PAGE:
A sizeable body of research and other literature has been developing about toxic leadership and workplace bullying. Our earlier work found distinctions between tough bosses and true bullies in the workplace. A later study showed that military officers were able to clearly identify differences between tough but effective leaders, and toxic leaders. That work was extended into the organizational climates which seem to promote toxic leaders and bullies. Other colleagues have explored potentials for changes in bullying behavior through executive coaching interventions, noting that some executives simply lack awareness of their behaviors, or the effects on those around them. The focus of this paper is the synthesis of earlier findings, to begin a more systemic understanding about the relationships between individual, organizational, and societal behaviors with respect to bullying and toxic leadership.
Bullying is a behavior which has raised increasing attention in recent years. In 2014, the U.S. Centers for Disease Control and Department of Education, together, released the first uniform definition of bullying at the federal level (http://www.stopbullying.gov/news/media/fact /index.html#listing). This effort was directed at bullying in schools, and cites research finding that between one quarter and one third of youth reported being bullied at school. Bullying happens most frequently during middle school (grades 6 to 8 in most U.S. school districts), is more often verbal and social than physical, and is most frequently targeted at those who are considered “different” (e.g. lesbian, bisexual, gay, transgender, etc.) Just over 70% of students and school staff each report having witnessed bullying events at school. According to a 2014 national survey by the Workplace Bullying Institute, 27% of U.S. workers had direct past or current experience with abusive conduct at work (http://www.workplacebullying.org/wbiresearch/wbi-2014-us-survey/). And much like in schools, about 72% of the American public is aware of workplace bullying.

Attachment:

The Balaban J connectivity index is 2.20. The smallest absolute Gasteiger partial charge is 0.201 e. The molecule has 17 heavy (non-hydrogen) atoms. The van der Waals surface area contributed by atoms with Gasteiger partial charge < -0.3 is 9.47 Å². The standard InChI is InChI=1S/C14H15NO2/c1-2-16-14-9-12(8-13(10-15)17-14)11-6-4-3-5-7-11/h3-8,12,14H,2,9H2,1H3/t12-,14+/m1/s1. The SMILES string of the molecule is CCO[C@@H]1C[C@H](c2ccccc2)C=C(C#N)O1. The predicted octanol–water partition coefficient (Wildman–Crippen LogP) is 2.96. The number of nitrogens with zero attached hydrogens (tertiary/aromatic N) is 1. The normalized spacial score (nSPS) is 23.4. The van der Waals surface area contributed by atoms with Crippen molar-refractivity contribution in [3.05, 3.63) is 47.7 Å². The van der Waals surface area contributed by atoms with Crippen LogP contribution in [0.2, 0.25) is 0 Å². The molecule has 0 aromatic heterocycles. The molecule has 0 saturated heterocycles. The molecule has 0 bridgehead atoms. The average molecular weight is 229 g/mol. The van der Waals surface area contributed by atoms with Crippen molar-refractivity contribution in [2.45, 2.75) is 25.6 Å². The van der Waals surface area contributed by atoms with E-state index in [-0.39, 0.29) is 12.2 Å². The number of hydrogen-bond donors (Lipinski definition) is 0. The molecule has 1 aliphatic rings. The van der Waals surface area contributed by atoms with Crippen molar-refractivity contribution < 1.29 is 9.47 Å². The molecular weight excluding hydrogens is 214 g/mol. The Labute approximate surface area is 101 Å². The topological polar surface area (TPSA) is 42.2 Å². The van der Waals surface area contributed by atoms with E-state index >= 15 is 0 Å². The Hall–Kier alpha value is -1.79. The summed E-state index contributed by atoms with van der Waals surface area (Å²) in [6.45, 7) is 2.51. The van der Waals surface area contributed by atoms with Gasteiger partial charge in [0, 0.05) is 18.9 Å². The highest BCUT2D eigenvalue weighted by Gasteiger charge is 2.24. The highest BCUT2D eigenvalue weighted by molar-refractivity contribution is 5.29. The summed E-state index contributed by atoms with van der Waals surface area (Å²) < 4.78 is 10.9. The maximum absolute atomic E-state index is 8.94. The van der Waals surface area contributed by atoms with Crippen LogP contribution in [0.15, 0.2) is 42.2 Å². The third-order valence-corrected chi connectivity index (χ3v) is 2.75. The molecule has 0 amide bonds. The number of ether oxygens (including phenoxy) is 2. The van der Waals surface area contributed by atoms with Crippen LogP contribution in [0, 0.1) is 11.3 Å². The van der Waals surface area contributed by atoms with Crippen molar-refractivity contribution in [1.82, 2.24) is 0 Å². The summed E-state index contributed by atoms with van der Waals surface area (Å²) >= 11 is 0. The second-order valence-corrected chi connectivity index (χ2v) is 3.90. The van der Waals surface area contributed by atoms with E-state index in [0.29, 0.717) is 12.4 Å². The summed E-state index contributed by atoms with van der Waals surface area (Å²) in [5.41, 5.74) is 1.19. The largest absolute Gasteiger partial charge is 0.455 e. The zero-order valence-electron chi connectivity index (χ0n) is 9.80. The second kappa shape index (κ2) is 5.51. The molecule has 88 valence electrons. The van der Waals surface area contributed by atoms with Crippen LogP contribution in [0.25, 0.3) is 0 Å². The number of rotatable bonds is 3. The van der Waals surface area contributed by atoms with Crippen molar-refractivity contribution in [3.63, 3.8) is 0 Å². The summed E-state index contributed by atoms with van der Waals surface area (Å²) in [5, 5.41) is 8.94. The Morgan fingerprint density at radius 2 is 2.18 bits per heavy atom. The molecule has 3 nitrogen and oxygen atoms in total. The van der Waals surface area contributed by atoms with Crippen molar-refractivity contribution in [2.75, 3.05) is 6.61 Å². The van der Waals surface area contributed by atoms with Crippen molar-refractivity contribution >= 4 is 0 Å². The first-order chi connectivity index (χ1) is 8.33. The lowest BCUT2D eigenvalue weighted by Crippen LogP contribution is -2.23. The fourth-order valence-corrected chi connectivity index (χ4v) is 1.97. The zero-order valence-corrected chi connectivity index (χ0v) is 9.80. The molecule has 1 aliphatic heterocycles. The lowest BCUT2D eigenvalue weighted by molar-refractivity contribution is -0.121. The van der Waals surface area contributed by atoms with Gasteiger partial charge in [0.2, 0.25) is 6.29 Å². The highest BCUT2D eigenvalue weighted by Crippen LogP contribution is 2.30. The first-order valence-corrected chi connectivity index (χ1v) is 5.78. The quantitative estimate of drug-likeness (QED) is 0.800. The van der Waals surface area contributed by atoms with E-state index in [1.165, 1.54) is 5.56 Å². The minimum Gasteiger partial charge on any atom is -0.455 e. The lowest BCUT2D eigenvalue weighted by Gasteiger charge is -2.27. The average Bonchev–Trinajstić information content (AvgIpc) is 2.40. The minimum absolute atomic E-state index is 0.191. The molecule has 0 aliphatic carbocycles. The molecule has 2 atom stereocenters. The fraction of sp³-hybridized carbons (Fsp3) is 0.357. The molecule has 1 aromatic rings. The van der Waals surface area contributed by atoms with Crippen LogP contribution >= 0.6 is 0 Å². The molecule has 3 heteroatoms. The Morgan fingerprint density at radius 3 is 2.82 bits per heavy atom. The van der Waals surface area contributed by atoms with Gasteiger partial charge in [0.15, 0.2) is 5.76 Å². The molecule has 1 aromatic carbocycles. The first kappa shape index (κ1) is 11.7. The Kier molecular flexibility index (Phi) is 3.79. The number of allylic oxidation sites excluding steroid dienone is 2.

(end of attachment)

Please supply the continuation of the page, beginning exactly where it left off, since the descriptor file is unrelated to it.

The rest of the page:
The position taken in this paper is that there is no simple cause-and-effect relationship which explains bullying or toxic leadership. They are not just matters of individual deficiencies, whether meanness, or poor genetics, or a bad upbringing. They are also not directly the fault of mechanistic corporations, or bureaucratic institutions, or a failing society. There are too many variations in the behaviors and relationships – at least as understood thus far. Individuals with similar backgrounds and characteristics act out those traits quite differently throughout their lifetimes. Likewise, individuals react to the same circumstances in many different ways.
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